Following up on his contemporary morality play Red Speedo, playwright Lucas Hnath comes to Broadway with A Doll’s House, Part 2 currently playing at the Golden Theatre. As the title suggests, this play is a follow-up to Henrik Ibsen’s 1879 masterpiece, which concluded with a door slam heard around the world. The production, however, is such a mixed bag that – depending on the focus – the individual audience member can either have a satisfactory evening at the theatre or a terrible one.
First to the good: Laurie Metcalf and Jayne Houdyshell. Metcalf roars through the production as Nora, investing the 15 years between the shutting of that door and her return with pathos, urgency, nuance, and good humor. Her scenes with Houdyshell (recently of The Humans) crackle with wit and an undercurrent of tension and loss. A play constructed around these two would have been quite satisfying indeed.
Next to the troublesome: Condola Rashad as Emmy (Nora and Torvald’s daughter) offers a winning presence, but she cannot resolve the contradictions written into her role. Often it seems that Hnath has written her a line for the purpose of being funny, even if it is out-of-stop with an aspect of her character expressed in a previous line.
And finally to the not so good: Chris Cooper. Cooper is an actor I have long-admired on film from Lone Star to his award-winning performance in Adaptation to Capote, but here he seemed completely at sea. I understand he has experience on stage, but he came across as unsure in the medium. His instrument, compared to his co-stars, was weak. Alas, in the preview I saw, he even called for line. He struggled to create a character with a clear narrative arc, and he failed to be a strong scene partner for Metcalf.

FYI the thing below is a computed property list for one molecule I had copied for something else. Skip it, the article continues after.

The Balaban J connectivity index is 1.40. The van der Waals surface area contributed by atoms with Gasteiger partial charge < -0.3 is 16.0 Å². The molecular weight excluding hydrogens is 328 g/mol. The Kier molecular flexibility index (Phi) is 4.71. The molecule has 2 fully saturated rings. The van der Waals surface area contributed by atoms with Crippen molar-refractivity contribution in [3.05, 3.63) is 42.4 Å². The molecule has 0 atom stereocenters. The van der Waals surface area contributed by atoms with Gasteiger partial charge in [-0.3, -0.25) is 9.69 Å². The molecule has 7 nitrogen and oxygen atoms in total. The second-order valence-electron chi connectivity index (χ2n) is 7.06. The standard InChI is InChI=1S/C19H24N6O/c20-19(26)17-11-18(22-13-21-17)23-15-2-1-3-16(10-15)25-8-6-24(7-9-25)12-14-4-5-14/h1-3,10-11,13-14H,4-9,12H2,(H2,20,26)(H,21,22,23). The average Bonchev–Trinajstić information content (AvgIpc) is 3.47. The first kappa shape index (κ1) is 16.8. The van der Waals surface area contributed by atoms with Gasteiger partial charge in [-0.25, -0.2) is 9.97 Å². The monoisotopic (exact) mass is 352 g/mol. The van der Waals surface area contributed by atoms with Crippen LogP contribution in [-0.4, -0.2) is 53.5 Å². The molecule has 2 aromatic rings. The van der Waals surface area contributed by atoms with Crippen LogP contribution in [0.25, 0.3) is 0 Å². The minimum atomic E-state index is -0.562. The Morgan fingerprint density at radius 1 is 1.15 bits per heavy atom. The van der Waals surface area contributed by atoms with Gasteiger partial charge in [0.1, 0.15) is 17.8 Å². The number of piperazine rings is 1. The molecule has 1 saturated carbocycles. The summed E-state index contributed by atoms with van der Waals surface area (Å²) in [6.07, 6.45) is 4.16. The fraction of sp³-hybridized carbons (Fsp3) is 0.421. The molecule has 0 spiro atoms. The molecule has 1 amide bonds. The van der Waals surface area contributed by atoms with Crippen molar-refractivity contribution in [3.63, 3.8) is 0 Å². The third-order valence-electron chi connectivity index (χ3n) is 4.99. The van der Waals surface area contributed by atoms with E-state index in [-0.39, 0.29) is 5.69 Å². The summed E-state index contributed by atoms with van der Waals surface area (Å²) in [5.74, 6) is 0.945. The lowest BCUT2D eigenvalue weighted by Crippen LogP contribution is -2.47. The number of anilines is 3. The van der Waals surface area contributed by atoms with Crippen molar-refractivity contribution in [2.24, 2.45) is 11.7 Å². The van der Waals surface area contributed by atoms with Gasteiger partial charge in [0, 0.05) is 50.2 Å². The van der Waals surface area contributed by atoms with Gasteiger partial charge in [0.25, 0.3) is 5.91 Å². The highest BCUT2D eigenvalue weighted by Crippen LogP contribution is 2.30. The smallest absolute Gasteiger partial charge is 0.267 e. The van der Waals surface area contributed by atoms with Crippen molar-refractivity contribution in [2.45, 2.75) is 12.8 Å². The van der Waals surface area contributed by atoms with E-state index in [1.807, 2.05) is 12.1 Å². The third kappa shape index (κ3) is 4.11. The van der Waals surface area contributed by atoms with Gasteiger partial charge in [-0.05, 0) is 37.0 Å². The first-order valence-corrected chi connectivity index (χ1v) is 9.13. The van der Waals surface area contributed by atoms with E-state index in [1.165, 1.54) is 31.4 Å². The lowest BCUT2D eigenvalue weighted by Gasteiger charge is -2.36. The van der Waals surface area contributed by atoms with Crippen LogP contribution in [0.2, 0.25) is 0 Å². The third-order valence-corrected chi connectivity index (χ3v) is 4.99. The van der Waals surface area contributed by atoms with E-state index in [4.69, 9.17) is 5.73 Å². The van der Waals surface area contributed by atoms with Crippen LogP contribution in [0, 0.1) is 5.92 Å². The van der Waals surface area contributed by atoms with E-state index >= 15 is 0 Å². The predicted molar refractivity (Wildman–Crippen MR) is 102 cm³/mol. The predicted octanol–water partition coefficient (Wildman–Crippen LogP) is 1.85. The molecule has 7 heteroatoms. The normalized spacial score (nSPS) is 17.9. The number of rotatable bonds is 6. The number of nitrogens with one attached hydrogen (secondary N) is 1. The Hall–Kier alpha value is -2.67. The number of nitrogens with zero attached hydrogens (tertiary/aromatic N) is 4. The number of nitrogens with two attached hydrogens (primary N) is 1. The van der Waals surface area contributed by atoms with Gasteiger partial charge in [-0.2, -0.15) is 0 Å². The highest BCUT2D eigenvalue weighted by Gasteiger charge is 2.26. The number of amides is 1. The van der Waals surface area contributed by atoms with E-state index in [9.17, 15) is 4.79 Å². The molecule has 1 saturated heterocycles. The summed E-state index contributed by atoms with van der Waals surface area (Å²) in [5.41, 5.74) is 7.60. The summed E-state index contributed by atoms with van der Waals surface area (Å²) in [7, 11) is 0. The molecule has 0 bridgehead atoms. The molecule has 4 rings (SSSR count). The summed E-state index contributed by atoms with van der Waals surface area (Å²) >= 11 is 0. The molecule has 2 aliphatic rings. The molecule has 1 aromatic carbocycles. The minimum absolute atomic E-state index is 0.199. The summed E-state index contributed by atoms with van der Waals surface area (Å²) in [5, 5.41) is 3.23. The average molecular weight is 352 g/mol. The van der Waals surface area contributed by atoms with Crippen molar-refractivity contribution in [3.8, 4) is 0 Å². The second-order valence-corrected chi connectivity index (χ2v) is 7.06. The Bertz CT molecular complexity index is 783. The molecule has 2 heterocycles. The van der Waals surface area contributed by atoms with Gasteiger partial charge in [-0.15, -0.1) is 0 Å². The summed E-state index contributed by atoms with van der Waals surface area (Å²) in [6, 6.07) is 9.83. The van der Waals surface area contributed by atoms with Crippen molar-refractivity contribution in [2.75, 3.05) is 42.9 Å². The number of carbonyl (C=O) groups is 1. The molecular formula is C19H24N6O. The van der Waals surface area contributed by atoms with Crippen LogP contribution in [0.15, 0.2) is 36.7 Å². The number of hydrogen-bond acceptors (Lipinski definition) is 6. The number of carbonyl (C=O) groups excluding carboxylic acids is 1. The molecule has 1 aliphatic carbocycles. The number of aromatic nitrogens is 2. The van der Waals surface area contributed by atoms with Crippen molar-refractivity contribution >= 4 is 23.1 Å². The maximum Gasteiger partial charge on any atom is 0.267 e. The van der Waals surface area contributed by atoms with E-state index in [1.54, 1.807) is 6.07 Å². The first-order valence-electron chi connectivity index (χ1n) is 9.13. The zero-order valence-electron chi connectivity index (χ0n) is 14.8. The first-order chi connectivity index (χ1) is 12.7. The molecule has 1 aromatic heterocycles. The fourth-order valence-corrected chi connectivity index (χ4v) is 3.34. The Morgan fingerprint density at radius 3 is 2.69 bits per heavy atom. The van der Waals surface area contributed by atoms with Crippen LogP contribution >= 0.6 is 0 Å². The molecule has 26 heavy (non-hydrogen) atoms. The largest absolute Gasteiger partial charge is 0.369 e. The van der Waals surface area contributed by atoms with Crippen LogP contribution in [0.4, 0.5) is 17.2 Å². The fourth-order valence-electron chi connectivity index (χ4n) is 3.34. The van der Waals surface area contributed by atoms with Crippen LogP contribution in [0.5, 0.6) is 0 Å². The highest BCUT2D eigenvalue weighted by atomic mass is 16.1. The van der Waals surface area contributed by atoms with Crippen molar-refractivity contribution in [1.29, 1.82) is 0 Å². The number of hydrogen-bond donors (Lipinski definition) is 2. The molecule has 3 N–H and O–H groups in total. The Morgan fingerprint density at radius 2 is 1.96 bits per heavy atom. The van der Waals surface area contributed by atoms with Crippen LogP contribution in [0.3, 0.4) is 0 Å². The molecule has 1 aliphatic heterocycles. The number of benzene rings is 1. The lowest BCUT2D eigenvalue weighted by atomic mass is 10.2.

The fault though lies with the script. Metcalf and Houdyshell simply steamrolled over the play’s weaknesses, while Cooper could not resolve them with his process. Like Red Speedo, this work dramatizes Hnath’s concern with ethical behavior accompanied by staccato Mamet-esque dialogue. However, the play simply did not know what it wanted to be, or even when it wanted it to be. First, period costumes mixed with extremely knowing and irony-laden contemporary speech. Tom Stoppard made this work with Rosencrantz and Guildenstern Are Dead as his piece was an absurdist work of theatre engaging with Shakespeare’s while Shakespeare’s was in process. The lack of naturalism in both works played well with each other. Ibsen’s however is so period specific and so naturalistic that Hnath’s play has not more weight than one of those shallow Hollywood No-Fear-Shakespeare-esque retellings of a classic text. And while there is some attempt to explore the ramifications of Nora’s original decision to leave hearth and home, the stakes are extraordinarily low. Finally, Hnath’s play robs the original Nora of her power and agency. She returns. She walks back through the door. She seeks Torvald’s help on a matter that is too convoluted for here and never quite convinces in its urgency. I believe that Hnath wanted to build upon the proto-feminist impulses inherent in the Ibsen, but the results rob Nora of her remarkable pioneering feminist achievements.
Sam Gold, who seems to be everywhere now, keeps the proceedings brisk and provides a an appropriate sense of claustrophobia with his staging and set.
For fans of Metcalf, A Doll’s House, Part 2 will provide a fun evening at the theatre. For fans of Ibsen, it will not.